AHCA/NCAL conference report: Medicaid crisis demands provider action

Medicaid is in transition—many would say crisis—and skilled nursing providers attending a panel discussion Monday at the 62nd Annual AHCA/NCAL (American Health Care Association/National Center for Assisted Living) Convention & Expo in Las Vegas were challenged to be proactive in addressing developments affecting the embattled program.

“Ground zero for state budget problems is the explosive growth of health entitlements. Medicaid expenditures have quintupled in the past two decades,” reported Daryl Nixon, director of reimbursement, California Association of Health Facilities.

“Medicaid is the largest single state program and continues to have significant spending growth,” noted Stan Rosenstein, principal advisor, Health Management Associates. “Provider rate cuts remain the state-preferred Medicaid cost control method.” In this volatile environment, providers can expect payment reforms, pay for performance, non-payment of never events and payment for quality. “And expect more managed care,” added Rosenstein.

Janice Zalen, senior director special programs for AHCA, called 2011 “the year of the duals,” referring to CMS’s (Centers for Medicare & Medicaid Services) money-saving focus on the dual-eligible population. The projected impact on payments to SNFs resulting from an integrated dual-eligible model includes shared savings opportunities, potential for more SNF stays, slower claims processing, negotiated per diems (not necessarily Medicare PPS rates) and negotiated Medicaid per diems.

While traditional Medicaid payment for SNFs has been facility-specific, cost-based and acuity-adjusted—with incentives for cost containment and frequent rebasing—the near future outlook for Medicaid funding is expected to include:

· an emphasis on efficiency, economy and quality of care;

· integrated delivery and payment models for dual-eligibles, encompassing managed care and upstream and downstream provider alliances;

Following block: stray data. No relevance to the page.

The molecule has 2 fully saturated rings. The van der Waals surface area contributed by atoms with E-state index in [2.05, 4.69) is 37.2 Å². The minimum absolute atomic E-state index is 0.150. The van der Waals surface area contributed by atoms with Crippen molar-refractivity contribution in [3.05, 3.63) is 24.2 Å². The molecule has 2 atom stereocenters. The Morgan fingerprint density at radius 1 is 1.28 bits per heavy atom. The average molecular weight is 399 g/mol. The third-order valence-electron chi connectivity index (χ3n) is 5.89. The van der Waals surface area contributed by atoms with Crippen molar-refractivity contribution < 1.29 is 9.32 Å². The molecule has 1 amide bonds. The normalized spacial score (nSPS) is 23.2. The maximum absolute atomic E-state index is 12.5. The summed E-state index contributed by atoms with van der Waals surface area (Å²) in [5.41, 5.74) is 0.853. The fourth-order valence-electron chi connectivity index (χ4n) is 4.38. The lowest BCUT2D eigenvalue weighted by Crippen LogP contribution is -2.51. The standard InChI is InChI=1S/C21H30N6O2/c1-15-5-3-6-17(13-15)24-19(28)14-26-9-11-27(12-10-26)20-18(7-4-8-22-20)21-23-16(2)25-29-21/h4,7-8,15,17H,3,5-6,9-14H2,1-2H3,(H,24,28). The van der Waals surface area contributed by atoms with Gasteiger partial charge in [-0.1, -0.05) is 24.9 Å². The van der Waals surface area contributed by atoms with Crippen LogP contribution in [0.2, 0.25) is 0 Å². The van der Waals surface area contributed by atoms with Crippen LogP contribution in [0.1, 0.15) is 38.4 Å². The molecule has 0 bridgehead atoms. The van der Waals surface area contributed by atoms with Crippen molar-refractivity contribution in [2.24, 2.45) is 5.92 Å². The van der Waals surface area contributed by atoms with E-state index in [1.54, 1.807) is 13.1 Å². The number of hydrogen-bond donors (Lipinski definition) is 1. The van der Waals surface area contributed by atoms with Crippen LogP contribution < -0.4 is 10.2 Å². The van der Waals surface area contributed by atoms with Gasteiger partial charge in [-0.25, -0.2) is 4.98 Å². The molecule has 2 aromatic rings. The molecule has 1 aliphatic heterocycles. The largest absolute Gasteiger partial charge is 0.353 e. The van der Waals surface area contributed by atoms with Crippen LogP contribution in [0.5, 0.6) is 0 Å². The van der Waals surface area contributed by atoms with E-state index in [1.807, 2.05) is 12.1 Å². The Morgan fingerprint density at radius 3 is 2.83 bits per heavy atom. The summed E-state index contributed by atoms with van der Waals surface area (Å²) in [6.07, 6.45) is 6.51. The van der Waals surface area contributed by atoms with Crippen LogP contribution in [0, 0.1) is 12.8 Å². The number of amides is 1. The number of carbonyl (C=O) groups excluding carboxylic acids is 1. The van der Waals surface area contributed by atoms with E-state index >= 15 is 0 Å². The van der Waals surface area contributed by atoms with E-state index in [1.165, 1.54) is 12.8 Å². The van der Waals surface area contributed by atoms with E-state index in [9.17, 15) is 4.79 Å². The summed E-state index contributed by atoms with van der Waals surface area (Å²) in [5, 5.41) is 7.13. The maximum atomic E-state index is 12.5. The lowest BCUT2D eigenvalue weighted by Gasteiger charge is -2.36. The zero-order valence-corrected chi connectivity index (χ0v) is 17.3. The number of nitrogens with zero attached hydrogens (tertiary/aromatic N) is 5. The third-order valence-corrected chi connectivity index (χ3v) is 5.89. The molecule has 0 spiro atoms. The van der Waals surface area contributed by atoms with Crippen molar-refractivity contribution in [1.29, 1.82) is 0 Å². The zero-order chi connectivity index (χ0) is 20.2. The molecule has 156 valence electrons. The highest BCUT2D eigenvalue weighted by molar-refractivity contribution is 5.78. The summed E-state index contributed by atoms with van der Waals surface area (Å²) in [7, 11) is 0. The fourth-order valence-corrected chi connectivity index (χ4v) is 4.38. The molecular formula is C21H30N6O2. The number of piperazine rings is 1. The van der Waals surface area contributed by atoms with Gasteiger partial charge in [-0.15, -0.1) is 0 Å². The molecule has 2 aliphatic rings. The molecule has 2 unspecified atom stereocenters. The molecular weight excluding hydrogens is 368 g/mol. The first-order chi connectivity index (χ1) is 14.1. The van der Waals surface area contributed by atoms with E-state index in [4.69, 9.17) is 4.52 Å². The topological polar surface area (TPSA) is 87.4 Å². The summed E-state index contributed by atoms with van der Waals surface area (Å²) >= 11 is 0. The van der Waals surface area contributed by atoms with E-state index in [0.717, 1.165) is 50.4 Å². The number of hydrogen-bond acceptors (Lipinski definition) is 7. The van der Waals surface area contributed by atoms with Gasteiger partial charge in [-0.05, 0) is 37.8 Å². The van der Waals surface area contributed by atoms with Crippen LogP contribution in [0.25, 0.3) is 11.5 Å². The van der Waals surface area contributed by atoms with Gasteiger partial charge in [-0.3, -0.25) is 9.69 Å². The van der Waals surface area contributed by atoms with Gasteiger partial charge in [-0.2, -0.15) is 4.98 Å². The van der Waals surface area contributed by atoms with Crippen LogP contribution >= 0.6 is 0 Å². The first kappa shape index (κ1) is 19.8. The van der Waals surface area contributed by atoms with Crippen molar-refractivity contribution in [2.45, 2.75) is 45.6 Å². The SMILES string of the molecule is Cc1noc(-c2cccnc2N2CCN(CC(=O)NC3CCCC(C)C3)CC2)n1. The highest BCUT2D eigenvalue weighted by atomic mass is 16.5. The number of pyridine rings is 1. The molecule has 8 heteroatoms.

· shared savings arrangements; and

· rebalancing of service options for the elderly and funding to achieve non-institutional spending goals.

To survive in the new environment, Nixon said providers will need to:

· clearly define their niche in the post-acute continuum;

· be able to efficiently provide quality service at measured cost;

· have access to analytics to manage and support service delivery; and

· refine current and develop new models.

Data will rule the new landscape and conference speakers tasked providers with getting HIT (health information technology) and EHR (electronic health record) systems in place. “To survive and compete you’ll need the key analytics,” said Nixon, including costs, hospital readmission rates and average lengths of stay.

The takeaway for providers: States will tie payment to quality. “Efficiency and economy were the big drivers in reimbursement,” said Joe Lubarsky, CPA, Eljay, LLC. “Now add quality of care; it will be the biggest change over the next three to five years.”

“Failure is not an option here,” said Nixon. “Baby boomers need our services over the next 10-15 years as we address changes and challenges. Fixing Medicaid is a critical opportunity to reform the entire healthcare system.”

Topics: Facility management , Leadership , Medicare/Medicaid